Florida School Grades Reflect Transition to Higher Standards The Foundaiton for Florida’s Future Remarks on State’s Progress and Goals
TALLAHASSEE, Fla. – Today, the Florida Department of Education (DOE) released grades for the state’s elementary and middle schools. Overall, Florida students and teachers again exceeded expectations – with a higher bar in place, they showed they are capable of meeting new, more globally-competitive standards.
While there was an expected, overall drop in the number of A-grade schools, a total of 47 schools received F grades, 15 more than the previous year, despite the increase in student performance standards. Out of 2,513 schools that were graded last year, 1,124 earned A-grade designations this year. More than half of schools increased their grade or received the same grade under the new standards.
“When athletes compete in the pole vault at this summer’s Olympics, they will be aiming for a bar that’s higher than their predecessors’ targets,” said Patricia Levesque, Executive Director of the Foundation for Florida’s Future. “In 1896, Olympic gold was achieved with a leap of 3.30 meters. By comparison, the 2008 Games saw a record of 5.96 meters. We expect our athletes to break their own records. Why would we not demand the same, if not more, from our students? New challenges, technology and techniques lead to new achievements. That is exactly what we want for our children.”
In addition, this year, Florida included all students into the proficiency portion of the testing calculation, including English-language learners with at least one year of instruction in English, along with students with disabilities. Including them in the achievement portion of the school grading formula gives schools an extra incentive to provide the additional assistance these students might need in order to have the opportunity to learn and achieve.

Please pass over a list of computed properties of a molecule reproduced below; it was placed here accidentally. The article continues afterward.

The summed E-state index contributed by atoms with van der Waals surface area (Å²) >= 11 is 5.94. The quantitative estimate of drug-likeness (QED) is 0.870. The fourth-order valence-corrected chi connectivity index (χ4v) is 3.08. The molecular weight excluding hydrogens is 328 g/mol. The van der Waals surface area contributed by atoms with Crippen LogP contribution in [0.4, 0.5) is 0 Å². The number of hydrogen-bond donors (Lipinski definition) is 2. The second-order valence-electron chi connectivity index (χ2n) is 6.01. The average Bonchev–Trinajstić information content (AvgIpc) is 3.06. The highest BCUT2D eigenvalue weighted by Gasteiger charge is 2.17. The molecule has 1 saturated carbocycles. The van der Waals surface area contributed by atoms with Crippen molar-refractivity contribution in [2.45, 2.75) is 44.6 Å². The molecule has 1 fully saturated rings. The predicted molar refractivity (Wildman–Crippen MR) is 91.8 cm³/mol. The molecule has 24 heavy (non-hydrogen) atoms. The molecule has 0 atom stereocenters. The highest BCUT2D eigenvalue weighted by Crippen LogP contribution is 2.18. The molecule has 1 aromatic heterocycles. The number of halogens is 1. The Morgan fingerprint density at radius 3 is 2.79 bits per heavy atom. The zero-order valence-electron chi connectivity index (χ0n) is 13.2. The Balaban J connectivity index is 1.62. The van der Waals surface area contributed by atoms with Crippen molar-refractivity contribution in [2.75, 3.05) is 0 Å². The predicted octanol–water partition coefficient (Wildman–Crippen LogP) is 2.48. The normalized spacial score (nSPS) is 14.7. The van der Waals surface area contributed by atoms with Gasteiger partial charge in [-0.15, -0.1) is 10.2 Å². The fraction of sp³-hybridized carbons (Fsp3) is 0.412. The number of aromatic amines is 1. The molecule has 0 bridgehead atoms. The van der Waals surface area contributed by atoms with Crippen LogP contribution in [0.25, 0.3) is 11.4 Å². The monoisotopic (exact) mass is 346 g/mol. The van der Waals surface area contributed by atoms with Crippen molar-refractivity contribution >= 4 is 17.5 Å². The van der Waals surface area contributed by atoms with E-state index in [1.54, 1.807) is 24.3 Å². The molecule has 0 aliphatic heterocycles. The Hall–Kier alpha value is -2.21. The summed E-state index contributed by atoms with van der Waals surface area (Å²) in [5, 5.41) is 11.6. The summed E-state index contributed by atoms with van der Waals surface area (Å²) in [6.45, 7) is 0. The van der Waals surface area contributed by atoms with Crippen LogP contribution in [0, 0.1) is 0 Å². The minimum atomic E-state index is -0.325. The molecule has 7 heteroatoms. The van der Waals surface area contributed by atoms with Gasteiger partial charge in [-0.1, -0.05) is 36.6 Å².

“These students can learn,” added Levesque. “Students with disabilities were added to Florida’s school grading formula growth component in the 2004-05 year, and their performance has steadily climbed since. We should expect the same to hold true in the performance category, as schools are held accountable for students with disabilities.”
Florida students have made significant academic improvements over the years, moving from third from the bottom to 11th in the country. It is because of these improvements that it was time for Florida to raise a bar that had not been elevated in a decade.
“The world is constantly changing,” Levesque continued. “We must work to ensure tomorrow’s graduates are equipped for success in a global economy. History shows that every time the bar has gone up, student learning has gone up as well.”
Florida’s new standards are part of a bigger, long-term plan to ensure Sunshine State students are well-positioned for the Common Core State Standards, which will take effect in the 2014-15 school year. Described as “fewer, higher, and clearer,” these new standards were developed by the Sunshine State and 45 other states for English-Language Arts and Math. Common Core State Standards are benchmarked to international standards and aligned with college-entrance and employee expectations.
“Florida is in its own race to the top, and we have to raise the bar,” concluded Levesque. “In a changing world filled with careers that increasingly require critical thinking and problem-solving skills, we need to help all Florida students rise to higher standards that will prepare them for success.”
For more information about how Florida is leading the nation in education, visit www.AFloridaPromise.org. Florida parents are encouraged to visit http://parents.fldoe.org/join to sign up for direct updates from the Florida Department of Education. Links: 1. http://www.AFloridaPromise.org
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### The Foundation for Florida’s Future, a public policy organization led by former Governor Jeb Bush, is advancing reforms to make education in Florida a model for the nation. Visit www.AFloridaPromise.org to learn more about the Foundation for Florida’s Future’s efforts to reform education for the 21st century.
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